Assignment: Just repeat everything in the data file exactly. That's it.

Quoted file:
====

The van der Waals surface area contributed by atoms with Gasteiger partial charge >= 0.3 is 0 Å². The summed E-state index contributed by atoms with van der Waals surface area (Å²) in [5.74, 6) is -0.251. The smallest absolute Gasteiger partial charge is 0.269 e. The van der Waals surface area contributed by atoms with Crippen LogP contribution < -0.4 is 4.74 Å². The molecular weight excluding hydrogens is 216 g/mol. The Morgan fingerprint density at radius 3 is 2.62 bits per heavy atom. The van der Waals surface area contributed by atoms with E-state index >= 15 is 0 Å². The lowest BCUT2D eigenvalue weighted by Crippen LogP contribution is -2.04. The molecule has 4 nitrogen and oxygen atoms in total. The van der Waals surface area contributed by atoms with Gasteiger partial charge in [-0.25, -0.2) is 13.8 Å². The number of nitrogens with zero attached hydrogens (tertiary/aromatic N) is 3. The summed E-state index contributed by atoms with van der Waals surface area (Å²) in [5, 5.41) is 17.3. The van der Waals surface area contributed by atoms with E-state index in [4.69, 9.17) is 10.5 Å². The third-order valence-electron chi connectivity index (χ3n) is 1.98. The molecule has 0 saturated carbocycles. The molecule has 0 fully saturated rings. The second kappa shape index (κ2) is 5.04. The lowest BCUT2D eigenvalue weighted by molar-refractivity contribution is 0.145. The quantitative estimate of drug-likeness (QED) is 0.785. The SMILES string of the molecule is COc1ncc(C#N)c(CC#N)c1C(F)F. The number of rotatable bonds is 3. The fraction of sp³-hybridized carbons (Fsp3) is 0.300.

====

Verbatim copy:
The van der Waals surface area contributed by atoms with Gasteiger partial charge >= 0.3 is 0 Å². The summed E-state index contributed by atoms with van der Waals surface area (Å²) in [5.74, 6) is -0.251. The smallest absolute Gasteiger partial charge is 0.269 e. The van der Waals surface area contributed by atoms with Crippen LogP contribution < -0.4 is 4.74 Å². The molecular weight excluding hydrogens is 216 g/mol. The Morgan fingerprint density at radius 3 is 2.62 bits per heavy atom. The van der Waals surface area contributed by atoms with E-state index >= 15 is 0 Å². The lowest BCUT2D eigenvalue weighted by Crippen LogP contribution is -2.04. The molecule has 4 nitrogen and oxygen atoms in total. The van der Waals surface area contributed by atoms with Gasteiger partial charge in [-0.25, -0.2) is 13.8 Å². The number of nitrogens with zero attached hydrogens (tertiary/aromatic N) is 3. The summed E-state index contributed by atoms with van der Waals surface area (Å²) in [5, 5.41) is 17.3. The van der Waals surface area contributed by atoms with E-state index in [4.69, 9.17) is 10.5 Å². The third-order valence-electron chi connectivity index (χ3n) is 1.98. The molecule has 0 saturated carbocycles. The molecule has 0 fully saturated rings. The second kappa shape index (κ2) is 5.04. The lowest BCUT2D eigenvalue weighted by molar-refractivity contribution is 0.145. The quantitative estimate of drug-likeness (QED) is 0.785. The SMILES string of the molecule is COc1ncc(C#N)c(CC#N)c1C(F)F. The number of rotatable bonds is 3. The fraction of sp³-hybridized carbons (Fsp3) is 0.300.